One of two alarming headlines that caught my eye this week was the ‘news’ on Monday that the waters off Alaska were now ice-free because of climate change, courtesy a story in the online media outlet Mashable that was later picked up by The Weather Channel and the UK mainstream paper The Independent. In addition, a large number of mainstream news outlets, including the New York Times and Newsweek, have reported that walruses came ashore this year at Point Lay, Alaska two weeks earlier than any year since 2007.
No one claimed this late July onshore movement of walruses was the beginning of the end of walruses but it was still blamed on human-caused climate change because it was associated with the aforementioned ice loss in Alaska.
Neither event was truly ‘news’. Moreover, neither an ice-free Alaska in early August or walruses onshore two weeks earlier than 2017 will have any negative impact on local polar bear or walrus populations, whether due to human-caused climate change or natural variation. Well-fed polar bears everywhere are quite capable of going 4-5 months without food in the summer and a few thousand walruses at Point Lay will feed happily from this shore-based haulout for a few days to a few weeks as they have done many summers since 2007 before moving on to other Chukchi Sea beach locations – although the ‘leaving’ events never seem to get any media attention. Walruses will haul out on beaches in Alaska and Russia until the ice returns in October.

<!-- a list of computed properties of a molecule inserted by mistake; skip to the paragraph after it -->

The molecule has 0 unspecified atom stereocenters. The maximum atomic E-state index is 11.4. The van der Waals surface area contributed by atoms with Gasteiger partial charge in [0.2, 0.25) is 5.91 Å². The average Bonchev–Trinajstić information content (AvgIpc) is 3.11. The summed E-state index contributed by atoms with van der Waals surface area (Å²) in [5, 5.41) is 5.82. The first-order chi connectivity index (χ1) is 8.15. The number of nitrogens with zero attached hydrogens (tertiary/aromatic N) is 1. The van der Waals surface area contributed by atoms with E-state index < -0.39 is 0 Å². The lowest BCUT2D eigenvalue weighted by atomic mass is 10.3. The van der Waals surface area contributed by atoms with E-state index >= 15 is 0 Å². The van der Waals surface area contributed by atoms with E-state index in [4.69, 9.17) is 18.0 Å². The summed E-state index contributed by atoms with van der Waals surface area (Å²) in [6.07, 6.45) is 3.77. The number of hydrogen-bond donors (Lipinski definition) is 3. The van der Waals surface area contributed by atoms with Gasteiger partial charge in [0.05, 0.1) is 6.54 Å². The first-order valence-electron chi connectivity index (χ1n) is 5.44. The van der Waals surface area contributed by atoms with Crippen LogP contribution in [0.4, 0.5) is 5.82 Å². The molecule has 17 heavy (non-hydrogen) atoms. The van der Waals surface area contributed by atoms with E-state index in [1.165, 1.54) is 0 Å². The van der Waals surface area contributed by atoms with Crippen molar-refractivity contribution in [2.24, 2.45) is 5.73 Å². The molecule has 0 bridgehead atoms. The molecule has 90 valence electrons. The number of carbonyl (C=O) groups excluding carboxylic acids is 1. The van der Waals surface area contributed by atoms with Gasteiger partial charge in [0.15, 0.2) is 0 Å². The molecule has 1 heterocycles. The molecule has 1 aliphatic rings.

Posted in Advocacy, Sea ice habitat, walrus
Tagged Alaska, Chuckchi Sea, climate change, decline, facts, ice loss, ice-free, Point Lay, polar bear, sea ice, walrus
Polar bears in virtually all regions will now have finished their intensive spring feeding, which means sea ice levels are no longer an issue. A few additional seals won’t make much difference to a bear’s condition at this point, except perhaps for young bears that haven’t had a chance to feed as heavily as necessary over the spring due to inexperience or competition.
The only seals available on the ice for polar bears to hunt in early July through October are predator-savvy adults and subadults. But since the condition of the sea ice makes escape so much easier for the seals to escape, most bears that continue to hunt are unsuccessful – and that’s been true since the 1970s. So much for the public hand-wringing over the loss of summer sea ice on behalf of polar bear survival!
Polar bears in most areas of the Arctic are at their fattest by late June. They are well prepared to go without food for a few months if necessary – a summer fast is normal for polar bears, even for those that spend their time on the sea ice.
Putting on hundreds of pounds of fat in the spring to last through periods of food scarcity later in the year (at the height of summer and over the winter) is the evolutionary adaptation that has allowed polar bears to live successfully in the Arctic.
Posted in Life History, Sea ice habitat
Tagged Arctic, bearded seal, ecosystem, facts, feeding, harp seal, ice loss, polar bear, research, ringed seal, save our sea ice, sea ice, sea ice day, spring, summer, video